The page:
But in the end, this really isn’t about Wall Street. It’s about reducing the risk that something really bad happens. It’s about limiting the damage from the past decade’s financial excesses. Unfortunately, there is no way to accomplish that without also extending a helping hand to Wall Street. That is where our credit markets are, and we need them to start working again.
“We are facing a major national crisis,” as Meyer Mishkin’s grandson says. “To do nothing right now is to do what was done during the Great Depression.”
The only evidence for this grave situation presented is that Wachovia went under. Wachovia indeed went under, was bought out, and all depositors' money is safe. All we seems to get from the "financial press" is hyperbolic restatements of the bailout backers.
On "public" (whole lotta advertising there) radio yesterday, there were two interesting stories. The first was with local bank officials, who say they have been unaffected. As long as Fannie and Freddie are still in busines, one banker said, his mortgage supply is unlimited, and his lending practices have not changed. The president of Chittenden Bank pointed out that Vermont banks have continued to follow prudent banking practices, knowing their business customers, and staying away from mortgage securities. He anticipates no difficulties.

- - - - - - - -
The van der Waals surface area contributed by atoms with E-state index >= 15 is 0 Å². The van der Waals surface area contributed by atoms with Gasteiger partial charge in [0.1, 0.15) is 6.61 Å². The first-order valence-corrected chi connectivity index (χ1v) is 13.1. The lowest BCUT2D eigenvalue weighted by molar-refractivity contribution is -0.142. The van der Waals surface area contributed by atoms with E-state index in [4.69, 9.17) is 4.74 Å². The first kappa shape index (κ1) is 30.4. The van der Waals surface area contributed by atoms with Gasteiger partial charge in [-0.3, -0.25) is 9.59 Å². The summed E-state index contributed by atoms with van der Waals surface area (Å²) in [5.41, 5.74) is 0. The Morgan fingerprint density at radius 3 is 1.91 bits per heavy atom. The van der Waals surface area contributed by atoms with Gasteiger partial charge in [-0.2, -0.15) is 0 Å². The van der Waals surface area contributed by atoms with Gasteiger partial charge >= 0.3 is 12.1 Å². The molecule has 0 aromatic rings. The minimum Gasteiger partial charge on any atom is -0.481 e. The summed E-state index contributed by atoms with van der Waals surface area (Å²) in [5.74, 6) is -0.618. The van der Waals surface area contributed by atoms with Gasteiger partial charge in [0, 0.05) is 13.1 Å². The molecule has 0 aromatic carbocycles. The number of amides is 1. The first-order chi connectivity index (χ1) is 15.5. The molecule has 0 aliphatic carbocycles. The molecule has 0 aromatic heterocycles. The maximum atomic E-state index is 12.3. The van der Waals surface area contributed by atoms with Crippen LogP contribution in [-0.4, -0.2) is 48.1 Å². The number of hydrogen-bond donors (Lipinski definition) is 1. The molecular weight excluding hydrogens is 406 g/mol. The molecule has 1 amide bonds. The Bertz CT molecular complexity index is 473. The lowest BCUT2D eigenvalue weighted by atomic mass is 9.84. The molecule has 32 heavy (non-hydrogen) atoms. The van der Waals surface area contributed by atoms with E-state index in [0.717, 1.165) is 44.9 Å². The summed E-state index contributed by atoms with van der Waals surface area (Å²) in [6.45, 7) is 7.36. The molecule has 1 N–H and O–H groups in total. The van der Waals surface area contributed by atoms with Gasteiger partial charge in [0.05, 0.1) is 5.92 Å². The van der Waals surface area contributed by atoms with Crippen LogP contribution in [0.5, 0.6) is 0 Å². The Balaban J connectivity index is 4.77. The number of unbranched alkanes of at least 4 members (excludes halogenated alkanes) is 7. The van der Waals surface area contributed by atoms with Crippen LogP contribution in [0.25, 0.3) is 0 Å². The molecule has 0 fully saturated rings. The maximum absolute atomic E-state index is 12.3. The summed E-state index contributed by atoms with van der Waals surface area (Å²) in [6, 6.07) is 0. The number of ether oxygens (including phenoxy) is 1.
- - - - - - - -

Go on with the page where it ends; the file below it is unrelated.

The second story had to do with the drying up of credit for consumers looking for loans. This was a national story. The report said, echoing a New York Times piece from the day before, that people with sub-prime credit ratings were having a hard time getting an auto loan. And. the report said, if your credit rating is bad, you may not be able to get a mortgage without a downpayment, of as much as "three to five percent."
This is something I actually found worrisome. It seems like the irresponsible practices of the last decade or so--of lending money to risky borrowers with inadequate collateral is going to be established as the normal state of affairs. It seems insane, to me anyway, for a banker to make a long term loan funded by short term borrowing (demand deposits, savings accounts etc) without some substantial skin in the game from the borrower. If the "restoration of credit markets" means the resumption of making high risk loans, then our troubles are not going away any time soon.